Page 115 - British Inquiry into Loss of RMS Titanic Day 27 - 31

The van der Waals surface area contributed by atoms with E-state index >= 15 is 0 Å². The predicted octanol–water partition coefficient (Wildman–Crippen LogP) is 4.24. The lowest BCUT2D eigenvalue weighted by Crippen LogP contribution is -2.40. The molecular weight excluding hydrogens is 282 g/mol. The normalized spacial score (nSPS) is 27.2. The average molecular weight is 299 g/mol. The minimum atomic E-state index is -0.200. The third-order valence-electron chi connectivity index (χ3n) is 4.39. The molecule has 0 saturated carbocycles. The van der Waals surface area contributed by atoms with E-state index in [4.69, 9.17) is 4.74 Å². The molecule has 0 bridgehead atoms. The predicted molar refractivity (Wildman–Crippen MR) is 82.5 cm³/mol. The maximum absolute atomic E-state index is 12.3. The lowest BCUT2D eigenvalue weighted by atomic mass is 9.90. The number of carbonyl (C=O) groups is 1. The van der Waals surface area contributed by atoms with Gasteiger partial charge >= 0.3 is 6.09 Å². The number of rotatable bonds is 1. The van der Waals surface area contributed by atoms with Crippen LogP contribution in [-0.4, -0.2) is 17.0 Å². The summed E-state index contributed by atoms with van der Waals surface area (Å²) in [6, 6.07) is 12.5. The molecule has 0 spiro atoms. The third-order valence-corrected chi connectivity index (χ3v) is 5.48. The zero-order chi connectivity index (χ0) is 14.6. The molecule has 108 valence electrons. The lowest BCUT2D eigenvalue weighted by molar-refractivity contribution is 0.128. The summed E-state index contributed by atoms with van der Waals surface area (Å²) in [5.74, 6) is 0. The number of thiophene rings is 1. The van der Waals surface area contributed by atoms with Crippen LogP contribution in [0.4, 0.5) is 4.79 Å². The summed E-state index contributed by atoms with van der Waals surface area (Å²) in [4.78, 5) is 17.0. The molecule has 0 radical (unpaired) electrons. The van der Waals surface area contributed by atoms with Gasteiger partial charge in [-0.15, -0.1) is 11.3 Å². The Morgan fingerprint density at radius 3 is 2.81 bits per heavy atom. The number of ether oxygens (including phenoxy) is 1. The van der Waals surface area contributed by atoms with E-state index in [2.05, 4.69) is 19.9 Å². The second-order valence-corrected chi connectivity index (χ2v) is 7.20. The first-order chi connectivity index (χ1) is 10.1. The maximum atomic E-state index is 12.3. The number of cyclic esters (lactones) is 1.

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with its floating capacity from the davits. (Q.) What grounds or evidence had you for the opinion you formed that there was going to be additional people put in the lifeboats from the gangways? - (A.) I really forget now. I must have overheard it. (Q.) Do you remember whom you overheard saying it? - (A.) I do not. (Q.) Did you hear any instructions given for those gangways to be opened?” and he said, “Had I any instructions?” and then I repeat, “Did you hear any instructions given?” and his answer is, “No, but as I say, I overheard a conversation somewhere referring to the gangway doors being opened, and that the boatswain and a crowd of men had gone down there.” The Attorney-General: Had been sent there. Mr. Harbinson: (Q.) With reference to these boats that were lowered on your side, at which you assisted, did you, after they had been lowered, have any means of communicating with those on board in order to have them filled up through the gangways?” and his answer is “Yes; I told them to haul off from the ship’s side, but to remain within hail. That is what I told each of them, with the exception of the boat that Mr. Pitman went in.” Then I go on, “What I want to get at is this.” Now, my Lord, it is clear there was some confusion with regard to these gangway doors. Whether it was the intention that the boats should be partially filled on the boat deck and afterwards completely filled when they were lowered to the gangway doors is a matter, I think, that is a point of speculation, but that there was some discussion about the opening of the gangway doors, as Lowe says, I think there can be no reasonable doubt, and that that might account for the boats being to some extent lowered inadequately filled from the boat deck. But what I want to suggest is this, that the fact that those boats were lowered unfilled, or improperly filled, that the fact that there was some discussion or some thought that they might subsequently take on additional passengers from the gangway doors, which was never done, shows there was confusion and a lack of proper system and administration amongst the officers and those in control of the boat at this time when it was being filled. True it is, and I think it fair to say, that this was a new ship, and that the officers had only been on it for a very short time, a few days at the most. True it is also that the sailors and firemen who principally manned the boats were also new to it, but still I think under a proper system of organisation and administration sufficient time had elapsed from the time they joined the “Titanic” to have accustomed them to their duties if an emergency arose. But, my Lord, it is clear that the possibility of danger arising had not occurred to their minds, and nothing was done, and the result was a certain amount of confusion - not chaos, I do not go so far as to say that - but there was a certain amount of confusion and misunderstanding, with the result that only roughly 700 people were saved in the lifeboats when there was lifeboat capacity and accommodation for between 1,100 and 1,200. It would have been quite possible for these boats, when they lowered to have concentrated on boats that were improperly filled or inadequately filled, to have transferred their passengers and come back and taken on additional passengers. That could easily have been done - concentration in some boats while others came back and got further passengers. There was time to do that, but, my Lord, it was not done, and that, I respectfully suggest to your Lordship, is an omission which undoubtedly resulted in the loss of a few hundred lives that possibly might have been saved if the boats had been filled to their full carrying capacity. As regards the manning of the boats, I wish to say nothing beyond this; that it is a curious coincidence and bears out the contention I have been respectfully submitting to your Lordship that in No. 1 boat, about which I am to offer no criticism beyond saying this, there was a crew of seven to man it and only five passengers, but in No. 12 boat there were over 40 passengers and only a crew of two. I respectfully commend that to your Lordship’s consideration, and I think, if I may say so, it justifies me in saying that on this occasion in connection with the manning the administration was not all that it might have been. As regards other subjects which I touched on in the course of this Enquiry, it will be for your
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